Tuesday, January 8, 2013

Support Systems-one of the keys to healing.

“We don't heal in isolation, but in community.” 

I was watching a talk show that I had DVR'd this morning and they were updating a story that they were following of a young woman (about 10 yrs younger than me) who has been battling cervical cancer.  In discussing this incredibly difficult journey she talked about how her support system and how very important they are in her journey.  I wanted to give her a High-5 because I completely agree that our support system is crucial to our acceptance of living with a devastating illness.

I cannot express how important that my support system is to me.  From my husband who helps me out in a myriad of ways on a daily basis, to my friends who are always- morning, noon and night- just a phone call away, to my parents and siblings who are just wonderful; I know how blessed I am to have such a terrific group of folks to lift me up when I am down and make living with an incurable illness...easier.

I have seen so many times when a person is fighting a horrible illness and their relationships melt away.  Whether it's because the other person could not "handle" going through the hard parts with you or they just feel inadequate and just don't know what to say or do to help so they withdraw completely, losing an important relationship during a tough time just compounds the devastation.  When you don't have someone to lean on, someone to count on, it can magnify the battle and make it that much more difficult.

I know first hand how it feels to have this happen.  I have seen some relationships that were important to me melt away since my diagnosis and my move and it hurts.  What was most helpful to me was to forgive them.  I had to look into my heart and say "This hurts but I get it."  It doesn't make it "right" but it does lessen the toll it takes on my stress level and my mental and emotional state.  Letting them go and wishing nothing but peace and happiness for them while I get on with my life was like releasing a burden that I was carrying on my shoulders.  I can't control my illness.  I can't control how someone else is feeling.  What I can control is how I deal with it.  I didn't tell them that I forgave them.  I didn't do it for them, I did it for me.  It was my peace of mind that was most affected, it was my hurt so it was for me that I let it all go.  Because I was able to forgive, if they come back in my life I will welcome them.  Perhaps I will not trust so easily, but I will be open to allowing them to be part of my circle again.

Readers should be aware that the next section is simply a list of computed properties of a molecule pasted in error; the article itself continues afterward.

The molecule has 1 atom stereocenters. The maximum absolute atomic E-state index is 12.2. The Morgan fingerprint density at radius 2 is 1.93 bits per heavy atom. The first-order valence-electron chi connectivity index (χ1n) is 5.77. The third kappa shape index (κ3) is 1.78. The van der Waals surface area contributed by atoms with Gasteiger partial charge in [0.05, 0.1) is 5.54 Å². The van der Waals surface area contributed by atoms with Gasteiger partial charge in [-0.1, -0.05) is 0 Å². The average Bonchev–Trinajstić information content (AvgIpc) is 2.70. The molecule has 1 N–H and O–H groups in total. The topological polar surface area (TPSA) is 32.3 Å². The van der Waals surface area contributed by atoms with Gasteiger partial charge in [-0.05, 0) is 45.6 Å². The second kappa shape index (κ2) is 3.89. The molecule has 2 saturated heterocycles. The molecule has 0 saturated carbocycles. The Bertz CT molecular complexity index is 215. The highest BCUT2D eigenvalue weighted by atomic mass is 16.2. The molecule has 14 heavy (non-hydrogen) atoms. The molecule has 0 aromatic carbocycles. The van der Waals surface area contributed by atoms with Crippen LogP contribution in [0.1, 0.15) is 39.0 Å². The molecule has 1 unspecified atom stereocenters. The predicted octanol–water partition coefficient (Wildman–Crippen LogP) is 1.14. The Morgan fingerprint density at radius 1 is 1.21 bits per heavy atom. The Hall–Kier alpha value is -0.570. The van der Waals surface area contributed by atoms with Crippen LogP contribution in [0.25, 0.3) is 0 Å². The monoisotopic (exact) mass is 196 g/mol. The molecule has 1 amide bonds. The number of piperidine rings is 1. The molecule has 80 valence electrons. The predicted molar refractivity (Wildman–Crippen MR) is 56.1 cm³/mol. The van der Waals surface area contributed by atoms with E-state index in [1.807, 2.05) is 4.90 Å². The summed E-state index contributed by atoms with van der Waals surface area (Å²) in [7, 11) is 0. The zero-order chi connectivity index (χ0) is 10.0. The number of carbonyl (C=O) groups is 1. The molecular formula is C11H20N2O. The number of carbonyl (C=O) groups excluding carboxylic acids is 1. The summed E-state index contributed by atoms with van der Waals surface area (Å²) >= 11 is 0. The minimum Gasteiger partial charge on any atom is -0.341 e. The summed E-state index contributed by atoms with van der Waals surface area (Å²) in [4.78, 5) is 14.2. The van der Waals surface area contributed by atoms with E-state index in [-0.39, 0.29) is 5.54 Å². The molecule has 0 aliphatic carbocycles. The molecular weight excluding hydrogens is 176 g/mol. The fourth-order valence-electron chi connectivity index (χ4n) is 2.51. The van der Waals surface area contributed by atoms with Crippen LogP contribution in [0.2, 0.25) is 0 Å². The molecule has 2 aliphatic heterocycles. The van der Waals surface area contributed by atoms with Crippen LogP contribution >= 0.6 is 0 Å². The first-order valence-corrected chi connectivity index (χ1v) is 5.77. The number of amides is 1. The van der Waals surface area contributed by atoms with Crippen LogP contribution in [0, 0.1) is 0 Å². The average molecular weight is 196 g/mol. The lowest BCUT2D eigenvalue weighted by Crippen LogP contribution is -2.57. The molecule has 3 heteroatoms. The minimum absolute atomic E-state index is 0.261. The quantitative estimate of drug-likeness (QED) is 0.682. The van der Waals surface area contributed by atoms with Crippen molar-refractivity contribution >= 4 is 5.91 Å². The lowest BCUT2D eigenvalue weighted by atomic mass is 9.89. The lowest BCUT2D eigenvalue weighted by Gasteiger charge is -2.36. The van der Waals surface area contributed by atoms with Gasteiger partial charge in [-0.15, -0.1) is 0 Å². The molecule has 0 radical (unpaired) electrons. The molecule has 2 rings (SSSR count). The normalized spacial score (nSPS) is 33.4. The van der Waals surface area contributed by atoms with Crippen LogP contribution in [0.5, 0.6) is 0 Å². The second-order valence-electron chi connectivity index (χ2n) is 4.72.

I cannot speak for everyone, but for me, the support I need is pretty simple:

1-  You don't have to physically be there, but let me know that you are "there" if I need to talk.
2-  You can just send me a text that says "Hey- I am thinking of you."  Often that is enough to turn a bad day       into a not so bad day.
3-  You can understand that I am no longer the "burning the candle at both ends and the middle" person I was when you knew me.  If I say that I can't do something-it's because I am wiped out, not because I can't be bothered.
4-  If you are with me on a regular basis- keep in mind that what I can do today, I may not be able to do so easily tomorrow.
5-  Respect my limitations but don't treat me like I am an invalid.  I know when I need help and most of the time I will ask if I need it.
6-  Most of all, understand that despite the changes that I have had to make physically- I am still me.  I haven't changed emotionally, I haven't changed the core of who I am.  Treat me like ME.

That all I've got so I will leave you with this:

“Encourage, lift and strengthen one another. For the positive energy spread to one will be felt by us all.” 

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